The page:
Gerald Durrell & Jell-O Mousse - A Perfect Day
Saturday, September 19, 2009
Theodore Stephanides: Who was it who said, "If you can control your family, you've gone terribly wrong somewhere"?
Theodore Stephanides: No.
Mother: Was it me?
Theodore Stephanides: Yes.
From My Family and Other Animals
, Masterpiece Theatre 2005
Some days, these days, can be melancholy ones. But today’s was one of those days were Rebecca managed to say, “When I made like I was going to push Aby (my wife Rosemary) into the VanDusen pond in her wheelchair she actually smiled after!” Rebecca and I took turns in pushing (I pushed uphill!) Rosemary during our visit to VanDusen. The girls did cartwheels on the Great Lawn and I took some pictures of them with the big camera on a tripod that I lugged around with pleasure. We had our little fits, our little fights but we arrived home happy.
Lauren waited outside the front gate for her mother to appear at the end of the block as I got the meal ready. Dessert was special as I combined a strawberry Jell-O (one layer) with strawberry mousse on top.
It was last week that Hilary brought Hitchcock’s 1954 film Dial M For Murder
with Ray Milland and Grace Kelly. In spite of Grace Kelly the plot was much too convoluted and complex for Lauren to figure out and she became bored. “Papi,” Hilary told me, “If we are going to see a movie get one that Lauren can enjoy.” As difficult as that sounds, if one considers that not only do we want to please the 7 year-old girl but also ourselves, it was a simple task. I went to Videomatica to the Australian/New Zealand/British section and I found many films that would have satisfied us all. I picked the 2005 Masterpiece Theatre production My Family and Other Animals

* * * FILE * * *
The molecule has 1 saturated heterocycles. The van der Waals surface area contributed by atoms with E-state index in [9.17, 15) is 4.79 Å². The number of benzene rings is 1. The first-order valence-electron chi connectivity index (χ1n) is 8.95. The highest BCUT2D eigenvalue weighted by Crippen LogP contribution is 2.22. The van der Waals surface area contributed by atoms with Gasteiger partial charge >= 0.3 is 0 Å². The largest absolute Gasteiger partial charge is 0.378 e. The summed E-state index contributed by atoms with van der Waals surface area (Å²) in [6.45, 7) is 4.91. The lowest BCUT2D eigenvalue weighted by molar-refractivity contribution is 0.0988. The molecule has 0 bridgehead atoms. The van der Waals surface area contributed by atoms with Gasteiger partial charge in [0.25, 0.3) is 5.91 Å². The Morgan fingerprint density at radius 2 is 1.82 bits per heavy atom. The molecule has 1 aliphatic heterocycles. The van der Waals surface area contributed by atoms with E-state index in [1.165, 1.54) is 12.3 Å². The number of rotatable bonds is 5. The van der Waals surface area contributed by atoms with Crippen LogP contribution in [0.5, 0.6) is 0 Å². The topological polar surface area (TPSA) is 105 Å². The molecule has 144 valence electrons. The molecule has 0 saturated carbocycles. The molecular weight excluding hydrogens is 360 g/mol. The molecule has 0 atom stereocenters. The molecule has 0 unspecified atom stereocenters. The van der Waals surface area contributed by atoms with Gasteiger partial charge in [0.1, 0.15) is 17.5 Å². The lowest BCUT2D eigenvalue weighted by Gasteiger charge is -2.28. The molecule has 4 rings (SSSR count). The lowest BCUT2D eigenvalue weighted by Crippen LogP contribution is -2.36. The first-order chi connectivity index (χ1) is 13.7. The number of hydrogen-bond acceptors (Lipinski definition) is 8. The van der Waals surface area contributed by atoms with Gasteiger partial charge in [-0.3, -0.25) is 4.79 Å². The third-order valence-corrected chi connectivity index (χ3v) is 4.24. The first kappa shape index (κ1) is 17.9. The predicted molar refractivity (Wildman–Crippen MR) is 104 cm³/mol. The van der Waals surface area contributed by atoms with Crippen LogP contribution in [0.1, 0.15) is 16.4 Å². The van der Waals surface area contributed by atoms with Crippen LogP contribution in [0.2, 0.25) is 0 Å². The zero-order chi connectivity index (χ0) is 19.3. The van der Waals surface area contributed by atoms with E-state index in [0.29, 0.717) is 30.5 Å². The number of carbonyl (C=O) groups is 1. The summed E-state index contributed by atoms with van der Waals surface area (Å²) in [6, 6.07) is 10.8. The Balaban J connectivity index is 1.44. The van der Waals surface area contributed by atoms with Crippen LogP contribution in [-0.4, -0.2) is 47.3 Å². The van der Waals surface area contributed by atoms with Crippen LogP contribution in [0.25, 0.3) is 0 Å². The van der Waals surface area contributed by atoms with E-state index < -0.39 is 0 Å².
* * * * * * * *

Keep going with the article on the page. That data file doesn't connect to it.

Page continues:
based on the autobiographical work of naturalist Gerald Durrell who happened to be the brother of Lawrence Durrell one of my favourite authors. The film was hilarious and it pleased us all. Lauren laughed a lot.
Traditionally I like to cut roses for Saturday’s dinner table. The scan you see above is of the roses that made up the arrangement of today’s table. For me they represent the perfect end of a perfect day.
Stroke Improvement In Pearls
Friday, September 18, 2009
I left my mostly empty studio yesterday and I have been reflecting on how I got there. It really boils down to two women, Frances and Marlene Cohen.
It was 1975 and I was trudging at my Tilden-Rent-A-Car job. The manager was a sexist pig before they were identified with the animal. I had to listen to his jokes or such questionable comments as wanting to sniff the bicycle seats ridden by beautiful girls (in 1975 girls were girls and not women). I could not sit down and read on virtually dead winter Sunday afternoons. If the manager caught me reading, instead of looking out of the window on Alberni Street to will clients to come in and rent cars he would make me wash windows or file dead files.